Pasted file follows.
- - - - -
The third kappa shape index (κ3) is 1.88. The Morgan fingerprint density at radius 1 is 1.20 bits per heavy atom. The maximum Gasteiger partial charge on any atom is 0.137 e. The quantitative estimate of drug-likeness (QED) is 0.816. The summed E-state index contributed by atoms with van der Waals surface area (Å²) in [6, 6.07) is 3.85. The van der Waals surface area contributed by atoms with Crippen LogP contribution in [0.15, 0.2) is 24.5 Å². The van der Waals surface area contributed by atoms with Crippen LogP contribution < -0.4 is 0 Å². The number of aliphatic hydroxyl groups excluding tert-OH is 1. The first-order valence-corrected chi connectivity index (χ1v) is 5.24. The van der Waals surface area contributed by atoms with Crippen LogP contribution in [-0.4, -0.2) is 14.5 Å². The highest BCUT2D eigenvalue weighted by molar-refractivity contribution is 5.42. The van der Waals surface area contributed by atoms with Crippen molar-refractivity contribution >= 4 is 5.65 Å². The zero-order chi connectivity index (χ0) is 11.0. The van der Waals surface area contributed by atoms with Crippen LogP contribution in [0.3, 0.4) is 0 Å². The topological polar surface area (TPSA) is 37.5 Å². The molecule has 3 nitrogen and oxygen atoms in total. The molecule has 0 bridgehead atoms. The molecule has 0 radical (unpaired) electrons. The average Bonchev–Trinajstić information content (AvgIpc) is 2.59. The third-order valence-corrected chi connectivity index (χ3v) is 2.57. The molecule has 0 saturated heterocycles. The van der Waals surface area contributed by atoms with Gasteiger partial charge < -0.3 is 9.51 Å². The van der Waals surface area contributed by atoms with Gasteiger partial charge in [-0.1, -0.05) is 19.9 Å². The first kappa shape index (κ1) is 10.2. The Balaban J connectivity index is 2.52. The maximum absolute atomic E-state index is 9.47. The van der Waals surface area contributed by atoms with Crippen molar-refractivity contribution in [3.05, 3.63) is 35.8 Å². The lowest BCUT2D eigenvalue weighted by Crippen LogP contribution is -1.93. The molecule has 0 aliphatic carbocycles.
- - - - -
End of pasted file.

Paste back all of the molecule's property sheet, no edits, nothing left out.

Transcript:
The third kappa shape index (κ3) is 1.88. The Morgan fingerprint density at radius 1 is 1.20 bits per heavy atom. The maximum Gasteiger partial charge on any atom is 0.137 e. The quantitative estimate of drug-likeness (QED) is 0.816. The summed E-state index contributed by atoms with van der Waals surface area (Å²) in [6, 6.07) is 3.85. The van der Waals surface area contributed by atoms with Crippen LogP contribution in [0.15, 0.2) is 24.5 Å². The van der Waals surface area contributed by atoms with Crippen LogP contribution < -0.4 is 0 Å². The number of aliphatic hydroxyl groups excluding tert-OH is 1. The first-order valence-corrected chi connectivity index (χ1v) is 5.24. The van der Waals surface area contributed by atoms with Crippen LogP contribution in [-0.4, -0.2) is 14.5 Å². The highest BCUT2D eigenvalue weighted by molar-refractivity contribution is 5.42. The van der Waals surface area contributed by atoms with Crippen molar-refractivity contribution >= 4 is 5.65 Å². The zero-order chi connectivity index (χ0) is 11.0. The van der Waals surface area contributed by atoms with Crippen LogP contribution in [0.3, 0.4) is 0 Å². The topological polar surface area (TPSA) is 37.5 Å². The molecule has 3 nitrogen and oxygen atoms in total. The molecule has 0 bridgehead atoms. The molecule has 0 radical (unpaired) electrons. The average Bonchev–Trinajstić information content (AvgIpc) is 2.59. The third-order valence-corrected chi connectivity index (χ3v) is 2.57. The molecule has 0 saturated heterocycles. The van der Waals surface area contributed by atoms with Gasteiger partial charge < -0.3 is 9.51 Å². The van der Waals surface area contributed by atoms with Gasteiger partial charge in [-0.1, -0.05) is 19.9 Å². The first kappa shape index (κ1) is 10.2. The Balaban J connectivity index is 2.52. The maximum absolute atomic E-state index is 9.47. The van der Waals surface area contributed by atoms with Crippen molar-refractivity contribution in [3.05, 3.63) is 35.8 Å². The lowest BCUT2D eigenvalue weighted by Crippen LogP contribution is -1.93. The molecule has 0 aliphatic carbocycles.